The Kevin Kolb trades rumors have been going on since he was forced into a backup role last season after Michael Vick stormed onto the field. There were a number of teams that likely skipped drafting a quarterback in the 2011 NFL draft because they thought that they could have a chance of landing Kolb in a trade when the lockout comes to a close. These teams may include the Arizona Cardinals, the Miami Dolphins, the Seattle Seahawks, and the Buffalo Bills. But after looking back at Kolb from a film point of view, from a statistics point of view, and from a system point of view, I don't know that I would give even a 3rd round pick for Kolb.


I wish that there was a lot of tape on Kolb playing for the Eagles online, but unfortunately he doesn't. In fact Kolb only has nine games where he has attempted 10 or more passes. In retrospect, Michael Vick had 11 games just this season. From the tape that I did find though, I found some major pros, and some major cons to Kolb's game,


When you watch Kolb operate you notice that he drops back into the pocket and delivers the ball to an open receiver very well. He looks for his deep threats often, but he then looks instantly after for his tight end/slot threat so that he can dump it off and still get production. His technique, arm strength, and location are very good too.


Kolb is able to hit his receivers when they are open, but I just haven't seen his ability to put it in that pretty tight hole that others do. Most of his highlight passes were ones where the receiver caught it without a defender within a yard on them, and even more of his highlight passes finished with one of the many dynamic receivers breaking through for big plays (something Kolb controls very little of). When Kolb did throw the ball in tight holes there often were mistakes, and he sometimes through the ball without any awareness of the defender waiting to pick the ball off. Kolb also did some things that I just can't support, and that is holding onto the ball slightly too long (especially with the Philly offensive line), and he didn't quite hold onto the ball good enough.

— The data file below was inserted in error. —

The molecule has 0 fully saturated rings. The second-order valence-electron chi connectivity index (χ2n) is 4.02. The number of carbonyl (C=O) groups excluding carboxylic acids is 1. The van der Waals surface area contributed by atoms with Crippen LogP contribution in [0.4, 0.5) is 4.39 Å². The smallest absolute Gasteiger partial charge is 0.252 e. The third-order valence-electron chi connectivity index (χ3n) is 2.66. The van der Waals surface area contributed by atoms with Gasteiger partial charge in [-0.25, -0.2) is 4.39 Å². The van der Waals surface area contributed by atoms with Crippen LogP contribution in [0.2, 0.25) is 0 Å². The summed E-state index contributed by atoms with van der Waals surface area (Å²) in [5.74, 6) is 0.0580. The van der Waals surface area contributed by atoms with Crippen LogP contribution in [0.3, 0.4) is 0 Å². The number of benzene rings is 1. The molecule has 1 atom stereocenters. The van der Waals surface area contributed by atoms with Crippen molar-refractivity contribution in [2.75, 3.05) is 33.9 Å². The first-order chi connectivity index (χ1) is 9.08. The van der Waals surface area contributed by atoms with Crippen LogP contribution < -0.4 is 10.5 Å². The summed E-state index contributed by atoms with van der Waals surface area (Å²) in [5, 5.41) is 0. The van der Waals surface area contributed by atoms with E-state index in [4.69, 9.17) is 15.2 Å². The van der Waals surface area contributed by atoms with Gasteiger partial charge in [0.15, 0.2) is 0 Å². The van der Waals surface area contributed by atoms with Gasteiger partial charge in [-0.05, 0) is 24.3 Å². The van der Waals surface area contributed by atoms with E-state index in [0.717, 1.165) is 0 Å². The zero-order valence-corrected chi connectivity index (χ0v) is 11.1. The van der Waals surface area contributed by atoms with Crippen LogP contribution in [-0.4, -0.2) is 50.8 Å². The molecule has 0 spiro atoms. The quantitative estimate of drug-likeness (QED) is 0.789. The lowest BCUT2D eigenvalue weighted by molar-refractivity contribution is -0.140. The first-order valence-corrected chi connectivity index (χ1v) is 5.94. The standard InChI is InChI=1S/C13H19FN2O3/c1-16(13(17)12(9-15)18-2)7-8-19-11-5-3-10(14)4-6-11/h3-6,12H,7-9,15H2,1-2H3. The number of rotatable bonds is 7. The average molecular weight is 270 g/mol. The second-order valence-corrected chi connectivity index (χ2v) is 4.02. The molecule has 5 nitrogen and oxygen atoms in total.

There are so many different ways to look at stats, but I will quickly go through each of Kolb's four seasons, and then analyze with some other stats.


Kolb was thrown in as a rookie during the last few moments in a blowout against Detroit. He didn't attempt a pass, but was sacked twice and lost a fumble.


Kolb got some playing time in six games, but only significant time in one game against the Ravens where Donovan McNabb was pulled early. Kolb went 10 for 23, with two interceptions which is dreadful, but again this was a game where Donovan McNabb wasn't much better. Overall Kolb went 17 for 34 for the season, with four interceptions, and zero touchdowns.


Kolb's coming out party started during the first three games of the year. After McNabb cracked a rib in the opening game Kolb was thrust in as the starter for 2.5 games. The first game was finishing up in the opening game against Carolina. Kolb completed a very solid seven of his eleven passes, but only registered 23 yards passing, and fumbled twice (losing one).

The next game was a blockbuster where Kolb completed 31 of his 51 passes for 391 yards, three interceptions and his first two career touchdowns. The yardage was a blockbuster number, but the game was a 22-48 loss against the Saints. The third and final game Kolb would see playing time in the season was arguably his best career game. Kolb went 24 for 34 passes for 327 yards and two scores. He also ran for a 1-yards score as well.